Usually referred to as the flu or grippe, influenza is a highly infectious respiratory disease. The disease is caused by certain strains of the influenza virus. When the virus is inhaled, it attacks cells in the upper respiratory tract, causing typical flu symptoms such as fatigue, fever and chills, a hacking cough , and body aches. Influenza victims are also susceptible to potentially life-threatening secondary infections. Although the stomach or intestinal "flu" is commonly blamed for stomach upsets and diarrhea , the influenza virus rarely causes gastrointestinal symptoms. Such symptoms are most likely due to other organisms such as rotavirus, Salmonella , Shigella , or Escherichia coli .


The flu is considerably more debilitating than the common cold . Influenza outbreaks occur suddenly, and infection spreads rapidly. In the 1918–19 Spanish flu pandemic, the death toll reached a staggering 20 to 40 million worldwide. Approximately 500,000 of these fatalities occurred in the United States.

Influenza outbreaks occur on a regular basis. The most serious outbreaks are pandemics, which affect millions of people worldwide and last for several months. The 1918–19 influenza outbreak serves as the primary example of an influenza pandemic. Pandemics also occurred in 1957 and 1968 with the Asian flu and Hong Kong flu, respectively. The Asian flu was responsible for 70,000 deaths in the United States, while the Hong Kong flu killed 34,000.

Epidemics are widespread regional outbreaks that occur every two to three years and affect 5–10 percent of the population. The Russian flu in the winter of 1977 is an example of an epidemic. A regional epidemic is shorter lived than a pandemic, lasting only several weeks. Finally, there are smaller outbreaks each winter that are confined to specific locales.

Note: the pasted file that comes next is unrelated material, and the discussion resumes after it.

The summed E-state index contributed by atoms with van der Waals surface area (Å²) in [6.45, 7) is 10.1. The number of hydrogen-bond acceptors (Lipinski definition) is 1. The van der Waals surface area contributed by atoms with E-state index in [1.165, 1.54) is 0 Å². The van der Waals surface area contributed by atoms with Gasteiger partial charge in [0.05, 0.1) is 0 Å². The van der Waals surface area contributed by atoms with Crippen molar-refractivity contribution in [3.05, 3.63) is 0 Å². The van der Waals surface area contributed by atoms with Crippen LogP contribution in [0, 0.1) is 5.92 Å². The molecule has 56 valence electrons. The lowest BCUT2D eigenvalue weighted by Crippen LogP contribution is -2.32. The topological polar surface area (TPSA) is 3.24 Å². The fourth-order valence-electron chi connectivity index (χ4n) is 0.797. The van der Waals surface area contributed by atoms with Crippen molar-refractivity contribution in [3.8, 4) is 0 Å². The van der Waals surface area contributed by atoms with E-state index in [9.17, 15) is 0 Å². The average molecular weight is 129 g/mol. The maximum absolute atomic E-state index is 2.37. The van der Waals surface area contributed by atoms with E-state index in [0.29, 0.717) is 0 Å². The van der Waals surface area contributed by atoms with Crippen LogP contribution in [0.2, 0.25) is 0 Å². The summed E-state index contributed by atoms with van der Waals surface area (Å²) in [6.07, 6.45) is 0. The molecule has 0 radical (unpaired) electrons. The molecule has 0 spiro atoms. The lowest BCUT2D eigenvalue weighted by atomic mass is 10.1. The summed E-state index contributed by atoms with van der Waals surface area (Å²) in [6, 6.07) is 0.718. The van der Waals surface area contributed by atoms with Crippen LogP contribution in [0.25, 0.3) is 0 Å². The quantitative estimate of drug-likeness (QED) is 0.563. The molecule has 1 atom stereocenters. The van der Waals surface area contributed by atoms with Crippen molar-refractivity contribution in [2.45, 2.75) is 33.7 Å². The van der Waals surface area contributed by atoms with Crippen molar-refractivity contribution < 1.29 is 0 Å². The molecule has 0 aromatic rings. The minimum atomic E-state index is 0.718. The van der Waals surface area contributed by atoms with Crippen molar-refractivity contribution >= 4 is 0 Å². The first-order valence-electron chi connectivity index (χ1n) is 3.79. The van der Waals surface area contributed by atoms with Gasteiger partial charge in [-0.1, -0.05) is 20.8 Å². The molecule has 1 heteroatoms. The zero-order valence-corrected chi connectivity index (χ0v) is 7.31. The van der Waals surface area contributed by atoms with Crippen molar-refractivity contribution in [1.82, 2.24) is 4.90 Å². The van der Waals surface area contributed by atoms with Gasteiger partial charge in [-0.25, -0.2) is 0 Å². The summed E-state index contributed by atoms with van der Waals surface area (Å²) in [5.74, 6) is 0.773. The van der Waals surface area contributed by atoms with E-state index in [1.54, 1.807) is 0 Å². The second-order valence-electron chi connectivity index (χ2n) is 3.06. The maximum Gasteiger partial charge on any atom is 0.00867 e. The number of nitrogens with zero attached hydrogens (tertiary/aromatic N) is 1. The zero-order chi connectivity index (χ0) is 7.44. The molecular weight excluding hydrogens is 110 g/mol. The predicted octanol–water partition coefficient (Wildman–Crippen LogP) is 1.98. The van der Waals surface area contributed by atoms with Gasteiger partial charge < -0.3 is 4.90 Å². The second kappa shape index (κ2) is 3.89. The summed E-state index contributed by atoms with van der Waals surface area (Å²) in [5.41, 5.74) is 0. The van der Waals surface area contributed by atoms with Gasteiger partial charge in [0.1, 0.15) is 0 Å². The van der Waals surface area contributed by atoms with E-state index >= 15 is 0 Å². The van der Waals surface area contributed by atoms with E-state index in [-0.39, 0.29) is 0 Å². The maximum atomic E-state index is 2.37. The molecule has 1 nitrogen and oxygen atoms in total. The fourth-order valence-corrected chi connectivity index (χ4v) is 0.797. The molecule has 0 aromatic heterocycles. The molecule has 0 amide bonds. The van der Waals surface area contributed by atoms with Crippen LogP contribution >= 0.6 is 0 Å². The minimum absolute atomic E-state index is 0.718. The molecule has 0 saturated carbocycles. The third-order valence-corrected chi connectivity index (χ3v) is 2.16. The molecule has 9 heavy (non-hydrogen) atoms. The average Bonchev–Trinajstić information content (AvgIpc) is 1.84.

The earliest existing descriptions of influenza were written nearly 2,500 years ago by the ancient Greek physician Hippocrates. Historically, influenza was ascribed to a number of different agents, including "bad air" and several different bacteria. In fact, its name comes from the Italian word for "influence," because people in eighteenth-century Europe thought that the disease was caused by the influence of bad weather. It was not until 1933 that the causative agent was identified as a virus.

There are three types of influenza viruses, identified as A, B, and C. Influenza A can infect a range of animal species, including humans, pigs, horses, and birds, but only humans are infected by types B and C. Influenza A is responsible for most flu cases, while infection with types B and C virus are less common and cause a milder illness.


The annual death toll attributable to influenza and its complications averages 20,000 in the United States alone. In the United States, 90 percent of all deaths from influenza occur among persons older than 65. Flu-related deaths have increased substantially in the United States since the 1970s, largely because of the aging of the American population. In addition, elderly persons are vulnerable because they are often reluctant to be vaccinated against flu.

Hospitalization due to complications of influenza are common in children. Among children with chronic illnesses, about 500 children per every 100,000 between the ages of birth and age four are hospitalized annually due to influenza, while about 100 children per 100,000 without chronic illnesses are hospitalized annually. Among those with underlying high-risk conditions, infants younger than six months have the highest hospitalization rates (approximately 10–40 per 100,000 population).

Causes and symptoms

Approximately one to four days after infection with the influenza virus, the victim is hit with an array of symptoms. "Hit" is an appropriate term, because symptoms are sudden, harsh, and unmistakable. Typical influenza symptoms include the abrupt onset of a headache , dry cough, and chills, rapidly followed by overall achiness and a fever that may run as high as 104°F (40°C). As the fever subsides, nasal congestion and a sore throat become noticeable. Flu victims feel extremely tired and weak and may not return to their normal energy levels for several days or even a couple of weeks.

Influenza complications usually arise from bacterial infections of the lower respiratory tract. Signs of a secondary respiratory infection often appear just as the victim seems to be recovering. These signs include high fever, intense chills, chest pains associated with breathing, and a productive cough with thick yellowish green sputum. If these symptoms appear, medical treatment is necessary. Other secondary infections, such as sinus or ear infections may also require medical intervention. Children with heart and lung problems, as well as other chronic diseases, are at higher risk for complications from influenza.

With children and teenagers, it is advisable to be alert for symptoms of Reye's syndrome , a rare, but serious complication. Symptoms of Reye's syndrome are nausea and vomiting , and more seriously, neurological problems such as confusion or delirium. The syndrome has been associated with the use of aspirin to relieve flu symptoms.